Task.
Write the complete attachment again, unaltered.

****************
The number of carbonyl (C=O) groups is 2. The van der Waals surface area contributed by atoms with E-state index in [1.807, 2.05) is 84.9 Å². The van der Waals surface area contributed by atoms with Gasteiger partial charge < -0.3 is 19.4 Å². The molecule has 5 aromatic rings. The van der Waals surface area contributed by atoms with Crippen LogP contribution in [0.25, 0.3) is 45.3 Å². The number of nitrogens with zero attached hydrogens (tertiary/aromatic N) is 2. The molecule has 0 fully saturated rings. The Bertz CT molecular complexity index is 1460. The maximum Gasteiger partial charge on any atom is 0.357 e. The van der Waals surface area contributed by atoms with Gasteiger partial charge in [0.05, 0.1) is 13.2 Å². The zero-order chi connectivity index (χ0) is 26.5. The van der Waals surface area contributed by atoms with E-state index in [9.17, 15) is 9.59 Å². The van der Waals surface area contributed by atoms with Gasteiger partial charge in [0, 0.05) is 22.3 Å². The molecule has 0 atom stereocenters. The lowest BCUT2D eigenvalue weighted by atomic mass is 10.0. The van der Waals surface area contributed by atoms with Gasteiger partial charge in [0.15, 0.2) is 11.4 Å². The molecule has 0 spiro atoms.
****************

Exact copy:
The number of carbonyl (C=O) groups is 2. The van der Waals surface area contributed by atoms with E-state index in [1.807, 2.05) is 84.9 Å². The van der Waals surface area contributed by atoms with Gasteiger partial charge < -0.3 is 19.4 Å². The molecule has 5 aromatic rings. The van der Waals surface area contributed by atoms with Crippen LogP contribution in [0.25, 0.3) is 45.3 Å². The number of nitrogens with zero attached hydrogens (tertiary/aromatic N) is 2. The molecule has 0 fully saturated rings. The Bertz CT molecular complexity index is 1460. The maximum Gasteiger partial charge on any atom is 0.357 e. The van der Waals surface area contributed by atoms with Gasteiger partial charge in [0.05, 0.1) is 13.2 Å². The zero-order chi connectivity index (χ0) is 26.5. The van der Waals surface area contributed by atoms with E-state index in [9.17, 15) is 9.59 Å². The van der Waals surface area contributed by atoms with Gasteiger partial charge in [0, 0.05) is 22.3 Å². The molecule has 0 atom stereocenters. The lowest BCUT2D eigenvalue weighted by atomic mass is 10.0. The van der Waals surface area contributed by atoms with Gasteiger partial charge in [0.15, 0.2) is 11.4 Å². The molecule has 0 spiro atoms.